Tuesday, December 29, 2009

A frosty start to the day.......

We had a few inches of snow overnight and this morning the wind started to blow. The snow was heavy and the trees were completely coated. It was a beautiful sight as the sun started to rise. As the day progressed the wind increased and by afternoon the temperature had dropped 20 degrees. It's supposed to drop to zero tonight with a -30 windchill.

The weather folks are predicting a Nor'easter for us starting late Thursday. So far the predictions are that we will be measuring the snow in feet, not inches. The snow is supposed to last into Sunday with blizzard conditions predicted anytime during the storm. Of course, much could change between now and then but being prepared is a good thing.
We headed for chores this morning, making a list as we went of all the things we needed to check and accomplish prior to the storm. We spent the day making sure all the barns are nicely bedded, clearing anything in the snow blower's path, cleaned the chicken house, etc.

We will make trip to town tomorrow to stock up on low supplies and fuel. Border's Bookstore is a definite stop as we all received gift cards for Christmas. May need a good book for the weekend :)

Sunday, December 27, 2009

Looking back and moving forward.......

{ My new Sheep Christmas stocking - hubby found it at Tractor supply...I love that store}
As the Christmas holiday winds down, I am always happy for a few "slow" days to relax a little, knit a little by the fire (finishing gifts that didn't get done on time ) and spend some time reflecting on the year that we are about to bring to a close and the new year ahead. It's hard to believe 2009 is almost over. Where did a year go?!

2009 brought about several changes for us on the farm. Our blessings have been many and I never take that for granted. The opening of our farm shop has been a terrific outlet for our farm goods and also for meeting many of our neighbors and making new friends. A big "Thank you" to everyone who shops with us. Your support is so appreciated. Because the shop isn't heated this winter, I am going to create a page for the shop and link to it from the blog. I hope to have that done in the next week or so. I have several new items along with our normally stocked goods. We are happy to ship anything mail order other than eggs and milk. Delivery arrangements are also available.

Another beef recall by National Steak and Poultry has solidified our decision to try our hand raising Heritage breed turkeys this coming year. We will start small with just a dozen and go from there. We have yet to decide which particular breed or breeds we will introduce to the farm. Hubby is leaning toward the Bourbon Reds. We saw these big birds up close and personal at a friends farm a few years back. The Tom was impressive and friendly! Visit Robin's blog for great info on raising these birds.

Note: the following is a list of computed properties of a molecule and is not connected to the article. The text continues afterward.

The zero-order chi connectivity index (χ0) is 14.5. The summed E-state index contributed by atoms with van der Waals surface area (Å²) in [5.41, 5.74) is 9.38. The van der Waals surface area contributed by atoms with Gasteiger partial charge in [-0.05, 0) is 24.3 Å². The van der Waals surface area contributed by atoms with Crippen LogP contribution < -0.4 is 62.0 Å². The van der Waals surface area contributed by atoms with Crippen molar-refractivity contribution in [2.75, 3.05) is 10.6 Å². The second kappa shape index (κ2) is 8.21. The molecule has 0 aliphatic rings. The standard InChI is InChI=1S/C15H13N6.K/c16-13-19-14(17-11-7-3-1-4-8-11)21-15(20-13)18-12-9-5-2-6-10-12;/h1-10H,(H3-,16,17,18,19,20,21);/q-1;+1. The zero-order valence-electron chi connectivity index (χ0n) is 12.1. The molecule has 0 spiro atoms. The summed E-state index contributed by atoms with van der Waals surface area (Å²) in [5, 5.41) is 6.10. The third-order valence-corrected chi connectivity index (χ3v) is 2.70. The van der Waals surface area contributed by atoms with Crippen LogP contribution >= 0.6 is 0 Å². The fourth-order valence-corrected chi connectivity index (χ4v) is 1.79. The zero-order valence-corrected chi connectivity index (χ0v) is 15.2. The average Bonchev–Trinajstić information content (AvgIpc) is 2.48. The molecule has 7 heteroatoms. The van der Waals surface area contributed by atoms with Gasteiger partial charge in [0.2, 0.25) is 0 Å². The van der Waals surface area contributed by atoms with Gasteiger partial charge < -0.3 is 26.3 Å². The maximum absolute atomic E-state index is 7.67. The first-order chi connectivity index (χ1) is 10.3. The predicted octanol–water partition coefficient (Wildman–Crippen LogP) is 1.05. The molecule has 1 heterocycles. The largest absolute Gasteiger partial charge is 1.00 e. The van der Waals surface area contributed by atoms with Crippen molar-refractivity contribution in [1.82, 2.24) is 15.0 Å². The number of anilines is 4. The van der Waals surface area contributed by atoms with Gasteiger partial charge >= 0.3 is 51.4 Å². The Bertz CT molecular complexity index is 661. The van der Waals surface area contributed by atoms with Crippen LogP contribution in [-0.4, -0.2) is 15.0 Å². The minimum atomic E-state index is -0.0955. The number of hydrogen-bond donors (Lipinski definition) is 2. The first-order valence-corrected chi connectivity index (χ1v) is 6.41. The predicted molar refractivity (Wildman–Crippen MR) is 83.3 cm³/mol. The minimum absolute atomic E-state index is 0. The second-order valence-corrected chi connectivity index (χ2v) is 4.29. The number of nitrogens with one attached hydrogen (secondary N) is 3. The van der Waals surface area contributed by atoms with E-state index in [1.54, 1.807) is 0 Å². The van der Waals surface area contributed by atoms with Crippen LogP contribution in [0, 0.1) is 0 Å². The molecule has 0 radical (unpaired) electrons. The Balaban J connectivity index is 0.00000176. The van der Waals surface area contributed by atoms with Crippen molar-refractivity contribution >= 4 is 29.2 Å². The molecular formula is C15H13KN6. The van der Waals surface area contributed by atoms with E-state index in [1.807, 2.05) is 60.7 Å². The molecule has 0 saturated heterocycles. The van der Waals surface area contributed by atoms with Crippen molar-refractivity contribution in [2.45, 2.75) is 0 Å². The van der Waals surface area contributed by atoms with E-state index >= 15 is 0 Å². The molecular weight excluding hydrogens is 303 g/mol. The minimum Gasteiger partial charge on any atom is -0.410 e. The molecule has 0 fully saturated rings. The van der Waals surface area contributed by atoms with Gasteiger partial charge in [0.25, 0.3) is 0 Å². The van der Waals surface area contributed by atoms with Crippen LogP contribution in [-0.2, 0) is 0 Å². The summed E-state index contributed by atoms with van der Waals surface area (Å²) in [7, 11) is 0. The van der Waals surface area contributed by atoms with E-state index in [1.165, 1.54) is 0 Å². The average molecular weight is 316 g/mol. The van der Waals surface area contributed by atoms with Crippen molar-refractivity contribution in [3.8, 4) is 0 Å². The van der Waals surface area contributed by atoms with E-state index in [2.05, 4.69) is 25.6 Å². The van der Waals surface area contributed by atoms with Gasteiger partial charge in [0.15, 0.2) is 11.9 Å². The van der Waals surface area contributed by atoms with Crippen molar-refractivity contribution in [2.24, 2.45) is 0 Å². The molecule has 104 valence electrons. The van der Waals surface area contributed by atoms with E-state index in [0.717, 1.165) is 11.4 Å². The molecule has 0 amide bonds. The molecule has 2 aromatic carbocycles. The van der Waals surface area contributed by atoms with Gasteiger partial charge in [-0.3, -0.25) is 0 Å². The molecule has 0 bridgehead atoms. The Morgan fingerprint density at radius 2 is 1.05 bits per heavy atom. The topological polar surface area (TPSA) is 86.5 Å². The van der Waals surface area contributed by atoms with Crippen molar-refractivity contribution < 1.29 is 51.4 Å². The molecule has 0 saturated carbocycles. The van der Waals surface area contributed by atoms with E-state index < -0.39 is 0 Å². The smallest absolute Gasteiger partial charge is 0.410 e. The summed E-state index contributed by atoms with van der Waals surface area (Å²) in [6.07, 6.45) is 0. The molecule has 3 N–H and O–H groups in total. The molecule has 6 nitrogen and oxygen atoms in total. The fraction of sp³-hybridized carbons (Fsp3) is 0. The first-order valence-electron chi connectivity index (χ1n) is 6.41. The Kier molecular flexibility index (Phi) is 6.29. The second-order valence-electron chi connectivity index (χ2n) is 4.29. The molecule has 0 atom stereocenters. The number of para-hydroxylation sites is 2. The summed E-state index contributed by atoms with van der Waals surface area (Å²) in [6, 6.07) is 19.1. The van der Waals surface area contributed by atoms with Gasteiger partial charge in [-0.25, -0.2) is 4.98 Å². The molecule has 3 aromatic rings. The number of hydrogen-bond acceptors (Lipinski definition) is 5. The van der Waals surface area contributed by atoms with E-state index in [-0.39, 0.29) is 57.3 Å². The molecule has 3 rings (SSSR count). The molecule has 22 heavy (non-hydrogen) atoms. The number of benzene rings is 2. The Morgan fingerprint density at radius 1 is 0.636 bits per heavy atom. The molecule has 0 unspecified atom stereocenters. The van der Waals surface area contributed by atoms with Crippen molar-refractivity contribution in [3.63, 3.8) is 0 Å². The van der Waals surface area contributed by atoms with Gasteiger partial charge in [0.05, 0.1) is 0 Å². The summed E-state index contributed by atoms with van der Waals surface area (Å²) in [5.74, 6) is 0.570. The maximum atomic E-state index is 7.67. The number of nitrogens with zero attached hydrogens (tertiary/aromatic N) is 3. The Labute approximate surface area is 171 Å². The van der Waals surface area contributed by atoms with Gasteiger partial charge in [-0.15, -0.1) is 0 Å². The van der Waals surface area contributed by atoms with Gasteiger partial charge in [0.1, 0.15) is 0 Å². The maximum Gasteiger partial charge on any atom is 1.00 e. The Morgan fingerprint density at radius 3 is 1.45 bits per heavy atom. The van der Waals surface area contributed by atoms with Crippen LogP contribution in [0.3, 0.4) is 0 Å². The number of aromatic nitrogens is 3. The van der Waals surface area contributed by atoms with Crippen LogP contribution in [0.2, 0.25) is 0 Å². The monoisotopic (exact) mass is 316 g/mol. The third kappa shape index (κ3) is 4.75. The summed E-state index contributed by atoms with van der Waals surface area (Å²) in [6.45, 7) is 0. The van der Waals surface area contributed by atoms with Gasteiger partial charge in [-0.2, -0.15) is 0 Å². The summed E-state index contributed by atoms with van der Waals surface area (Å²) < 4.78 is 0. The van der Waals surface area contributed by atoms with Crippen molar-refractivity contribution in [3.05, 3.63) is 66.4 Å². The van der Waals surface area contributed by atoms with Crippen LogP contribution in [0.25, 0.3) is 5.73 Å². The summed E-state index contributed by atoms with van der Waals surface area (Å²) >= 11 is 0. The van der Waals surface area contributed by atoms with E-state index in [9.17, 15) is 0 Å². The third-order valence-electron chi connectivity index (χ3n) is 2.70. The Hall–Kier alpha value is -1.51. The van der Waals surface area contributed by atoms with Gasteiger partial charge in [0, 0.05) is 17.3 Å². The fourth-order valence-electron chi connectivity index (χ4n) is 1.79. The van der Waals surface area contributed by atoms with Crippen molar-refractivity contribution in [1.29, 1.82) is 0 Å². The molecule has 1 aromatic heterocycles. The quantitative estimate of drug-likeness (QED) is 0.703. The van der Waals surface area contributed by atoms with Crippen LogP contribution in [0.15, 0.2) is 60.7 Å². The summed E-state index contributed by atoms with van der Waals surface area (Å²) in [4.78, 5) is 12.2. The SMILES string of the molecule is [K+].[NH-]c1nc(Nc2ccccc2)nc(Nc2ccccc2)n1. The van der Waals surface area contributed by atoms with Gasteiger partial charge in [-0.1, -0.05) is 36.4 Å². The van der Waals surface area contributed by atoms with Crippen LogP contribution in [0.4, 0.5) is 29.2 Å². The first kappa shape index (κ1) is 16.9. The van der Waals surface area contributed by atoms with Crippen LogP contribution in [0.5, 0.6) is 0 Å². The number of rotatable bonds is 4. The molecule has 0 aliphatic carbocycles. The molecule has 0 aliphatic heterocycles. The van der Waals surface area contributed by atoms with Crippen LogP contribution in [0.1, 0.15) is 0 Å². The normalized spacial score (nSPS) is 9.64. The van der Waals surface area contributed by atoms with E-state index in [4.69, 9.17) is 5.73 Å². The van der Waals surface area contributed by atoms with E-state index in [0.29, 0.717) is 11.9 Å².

I love the look of the Narragansett. There are several more Heritage breeds and the American Livestock Breed Conservancy (http://www.albc-usa.org/) is a great website full of information on these turkeys.

I have read that the heritage breeds need a longer life span to achieve the same weight gain as the big white turkeys that commercial breeders raise but the final product is 100% better and well worth the wait. Our turkeys will be able to free range on the farm daily and have a varied natural diet as well as free choice supplements. Hopefully we will have varied weights that will be processed in November to suit our all our customers. We are anxious to get started once we iron out all the final details :)

I hope you are all having the chance to relax a bit with your loved ones and continue to enjoy the time of year :)

Thursday, December 24, 2009

Merry Christmas to you.....

~All of us at Tylerfarm wish you and yours a very Merry Christmas ~

Monday, December 21, 2009

An enormous Equine post.....literally!

This is my Dad, Dave, and his new working partner, Zues. Just a little fella isn't he? !! My Dad is a teamster. A real one. He comes from a long line of teamsters and horse people. He started driving team in the woods when he was a young lad and has worked with horses his entire life. Their isn't much has hasn't done with a horse and there have been many of them in and out of his life just since I can remember. Some have left a lasting impression, others not so much. This guy we certainly won't forget!

Dad drive's a team of beautiful draft horses giving carriage rides in picturesque Acadia National Park in Maine in the summer and is giving sleigh rides at the Mount Washington Resort in Bretton Woods, NH this winter. Zues is used in a one horse sleigh and obviously has no trouble pulling it around. Imagine the look on the faces of the guests waiting for a ride when this giant comes walking out of the barn. I know I just stared at the photo for 6o seconds.....it's almost unbelievable for a split second.

Zues weighs approximately 3100 lbs. He is 7 years old and approximately 96" tall at the top of his withers (shoulders). He is very gentle and loves people. He's calm and easy to work with. It's a darn good thing - imagine trying to change this guys mind?! According to the people in the know, he is the biggest horse in the USA at the moment. He had his front feet trimmed and new shoes put on yesterday and will have his back ones done the end of the week. His shoes must weigh 5lbs a piece. I know his feet are the size of dinner plates.

I haven't had the pleasure of meeting him in person yet, but the family has plans to take a trip to the mountain and enjoy a sleigh ride. If you get the opportunity to visit beautiful NH, plan a trip to take a sleigh ride and meet this team, you won't be disappointed :)

Saturday, December 19, 2009

Farm kid brag post....

As I mentioned in my photo op post, our youngest farm kid, Tyler, has been studying Karate for a couple of years now. Last night he tested for and achieved the rank of advanced green belt. This is a big step and he was nervous and excited. This advancement means he goes from a non-contact sport to full contact.